FIGS. 5A and 5B show an inventive mode filter. Here the multimode fiber is wound on a path that has more than one axis. In one such multi-axial fiber winding geometry multimode optical fiber is packaged on surface 502 of a support member 500. The upper part of surface 502 has a radius of curvature 515 about axis 510. A continuous length of multimode optical fiber consisting of multimode input fiber 461 and multimode output fiber 462 is attached to surface 502. When the fiber is looped around on the vertical portion of surface 502 it has a radius 525 about axis 520. Axes 510 and 520 are advantageously chosen to be perpendicular to one another. In this way a reasonably continuous loss is presented to all higher order modes. The length of multimode fiber and radii of curvature are chosen to substantially strip the power from all the higher order modes leaving only the fundamental mode of multimode output fiber 462 excited. While bend axes can be selected based on modes to be attenuated, bend curvature can be constant or can vary based on fiber core diameter and numerical aperture.

Mode filter 460 can also be fabricated using support member 610 as shown in FIGS. 6A-6B. Support member 610 is shown with central hole 611 that can be helpful in further packaging. Support member 610 begins as a cylinder with an axis of symmetry parallel with hole 611. Surface 641 is subsequently machined and is also the surface onto which the multimode fiber is attached. In this case, the fiber is continuously wound around the axis parallel with hole 611, but also experiences curvature along two axes that are perpendicular, or nearly perpendicular, to the axis parallel with hole 611. Additionally, mechanical members 661 and 662 can be used to help hold the fiber in place.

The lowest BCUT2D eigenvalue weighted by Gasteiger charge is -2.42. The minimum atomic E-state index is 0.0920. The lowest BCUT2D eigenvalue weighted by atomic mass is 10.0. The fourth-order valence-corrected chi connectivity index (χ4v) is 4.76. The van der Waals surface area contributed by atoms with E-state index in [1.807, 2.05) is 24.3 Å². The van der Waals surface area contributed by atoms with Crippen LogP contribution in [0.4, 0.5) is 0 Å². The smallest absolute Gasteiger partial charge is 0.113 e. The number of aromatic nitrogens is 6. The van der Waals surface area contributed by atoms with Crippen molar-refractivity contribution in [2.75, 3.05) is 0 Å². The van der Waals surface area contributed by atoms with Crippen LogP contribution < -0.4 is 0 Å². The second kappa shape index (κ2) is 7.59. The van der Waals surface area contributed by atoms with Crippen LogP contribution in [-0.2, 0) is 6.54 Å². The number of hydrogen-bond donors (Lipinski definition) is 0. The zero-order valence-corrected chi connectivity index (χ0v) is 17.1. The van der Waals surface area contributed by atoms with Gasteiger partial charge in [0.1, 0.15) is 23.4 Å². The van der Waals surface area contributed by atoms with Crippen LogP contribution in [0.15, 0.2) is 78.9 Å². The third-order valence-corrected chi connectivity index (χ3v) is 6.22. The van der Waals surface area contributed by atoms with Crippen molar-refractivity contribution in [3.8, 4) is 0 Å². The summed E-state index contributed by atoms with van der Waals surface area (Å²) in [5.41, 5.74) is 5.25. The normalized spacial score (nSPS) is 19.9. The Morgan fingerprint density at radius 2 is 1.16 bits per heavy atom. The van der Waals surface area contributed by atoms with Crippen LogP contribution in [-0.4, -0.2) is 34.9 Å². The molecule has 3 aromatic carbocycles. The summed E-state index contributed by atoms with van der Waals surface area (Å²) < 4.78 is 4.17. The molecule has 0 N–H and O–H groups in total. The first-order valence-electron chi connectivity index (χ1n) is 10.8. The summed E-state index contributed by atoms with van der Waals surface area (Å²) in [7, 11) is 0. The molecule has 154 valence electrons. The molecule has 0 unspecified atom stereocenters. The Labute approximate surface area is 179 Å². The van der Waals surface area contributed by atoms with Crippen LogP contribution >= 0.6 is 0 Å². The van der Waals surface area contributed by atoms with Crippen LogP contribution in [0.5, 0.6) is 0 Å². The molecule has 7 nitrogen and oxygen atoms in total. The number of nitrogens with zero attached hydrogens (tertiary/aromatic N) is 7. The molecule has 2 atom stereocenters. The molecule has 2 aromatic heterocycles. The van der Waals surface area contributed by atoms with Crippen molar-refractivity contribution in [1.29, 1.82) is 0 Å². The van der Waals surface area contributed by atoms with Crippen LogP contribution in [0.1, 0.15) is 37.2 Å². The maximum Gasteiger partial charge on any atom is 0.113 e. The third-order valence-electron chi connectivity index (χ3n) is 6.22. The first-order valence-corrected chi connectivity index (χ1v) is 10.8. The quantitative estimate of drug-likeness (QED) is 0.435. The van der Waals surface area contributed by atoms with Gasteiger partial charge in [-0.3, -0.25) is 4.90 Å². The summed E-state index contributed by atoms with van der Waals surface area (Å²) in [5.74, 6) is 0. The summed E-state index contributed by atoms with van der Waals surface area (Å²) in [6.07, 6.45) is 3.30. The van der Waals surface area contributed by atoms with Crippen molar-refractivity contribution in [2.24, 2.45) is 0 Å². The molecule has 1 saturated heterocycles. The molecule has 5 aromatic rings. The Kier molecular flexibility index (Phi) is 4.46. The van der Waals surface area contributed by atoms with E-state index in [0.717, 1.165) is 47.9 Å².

The mode filter of FIG. 6A can be formed by applying a tapered outer layer to a surface of a cylinder. A typical example is shown in FIG. 6B, in which a tapered layer 670 has a length selected so as to extend around a cylindrical surface. As shown in FIG. 6B, the layer includes an approximately sinusoidal or other smoothly curved surface 672. In use, the layer 670 is secured to a surface of a cylinder and fiber is wrapped about the cylinder so as to follow the curved surface 672. As noted above, a complementary piece can be made and secured to the cylinder to retain the wrapped fiber in position against the curved surface 672. Alternatively, the curve 672 can be defined as a groove in a surface of a cylinder or cone. For convenience, the surface 672 and similar surfaces that define curvatures that are orthogonal to the curvature of the cylindrical surface on which or to which the surface is secured are referred to as peripheral curved surfaces.